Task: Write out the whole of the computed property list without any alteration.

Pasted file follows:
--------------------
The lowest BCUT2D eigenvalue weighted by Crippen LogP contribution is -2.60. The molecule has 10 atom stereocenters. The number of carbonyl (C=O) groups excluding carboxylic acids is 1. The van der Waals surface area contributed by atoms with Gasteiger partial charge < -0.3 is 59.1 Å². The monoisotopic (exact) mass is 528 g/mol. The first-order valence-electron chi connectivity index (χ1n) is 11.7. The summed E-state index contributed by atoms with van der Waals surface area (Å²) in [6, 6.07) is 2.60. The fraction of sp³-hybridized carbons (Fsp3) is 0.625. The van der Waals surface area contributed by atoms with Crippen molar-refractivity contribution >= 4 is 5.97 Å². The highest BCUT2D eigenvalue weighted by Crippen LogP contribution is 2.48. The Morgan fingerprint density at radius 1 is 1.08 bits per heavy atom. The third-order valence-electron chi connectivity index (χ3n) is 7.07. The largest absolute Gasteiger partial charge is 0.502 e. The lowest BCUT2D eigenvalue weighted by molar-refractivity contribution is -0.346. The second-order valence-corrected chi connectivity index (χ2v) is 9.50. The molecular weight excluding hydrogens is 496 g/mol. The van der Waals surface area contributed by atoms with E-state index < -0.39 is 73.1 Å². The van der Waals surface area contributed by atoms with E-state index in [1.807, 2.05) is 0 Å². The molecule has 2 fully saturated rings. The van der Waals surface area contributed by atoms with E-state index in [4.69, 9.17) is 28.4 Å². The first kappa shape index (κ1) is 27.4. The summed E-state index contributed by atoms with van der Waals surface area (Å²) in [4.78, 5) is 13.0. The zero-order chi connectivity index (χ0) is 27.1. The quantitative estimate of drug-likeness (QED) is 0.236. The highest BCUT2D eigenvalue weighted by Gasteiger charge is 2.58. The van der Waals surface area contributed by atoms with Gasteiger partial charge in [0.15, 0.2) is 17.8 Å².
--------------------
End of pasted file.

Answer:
The lowest BCUT2D eigenvalue weighted by Crippen LogP contribution is -2.60. The molecule has 10 atom stereocenters. The number of carbonyl (C=O) groups excluding carboxylic acids is 1. The van der Waals surface area contributed by atoms with Gasteiger partial charge < -0.3 is 59.1 Å². The monoisotopic (exact) mass is 528 g/mol. The first-order valence-electron chi connectivity index (χ1n) is 11.7. The summed E-state index contributed by atoms with van der Waals surface area (Å²) in [6, 6.07) is 2.60. The fraction of sp³-hybridized carbons (Fsp3) is 0.625. The van der Waals surface area contributed by atoms with Crippen molar-refractivity contribution >= 4 is 5.97 Å². The highest BCUT2D eigenvalue weighted by Crippen LogP contribution is 2.48. The Morgan fingerprint density at radius 1 is 1.08 bits per heavy atom. The third-order valence-electron chi connectivity index (χ3n) is 7.07. The largest absolute Gasteiger partial charge is 0.502 e. The lowest BCUT2D eigenvalue weighted by molar-refractivity contribution is -0.346. The second-order valence-corrected chi connectivity index (χ2v) is 9.50. The molecular weight excluding hydrogens is 496 g/mol. The van der Waals surface area contributed by atoms with E-state index < -0.39 is 73.1 Å². The van der Waals surface area contributed by atoms with E-state index in [1.807, 2.05) is 0 Å². The molecule has 2 fully saturated rings. The van der Waals surface area contributed by atoms with E-state index in [4.69, 9.17) is 28.4 Å². The first kappa shape index (κ1) is 27.4. The summed E-state index contributed by atoms with van der Waals surface area (Å²) in [4.78, 5) is 13.0. The zero-order chi connectivity index (χ0) is 27.1. The quantitative estimate of drug-likeness (QED) is 0.236. The highest BCUT2D eigenvalue weighted by Gasteiger charge is 2.58. The van der Waals surface area contributed by atoms with Gasteiger partial charge in [0.15, 0.2) is 17.8 Å².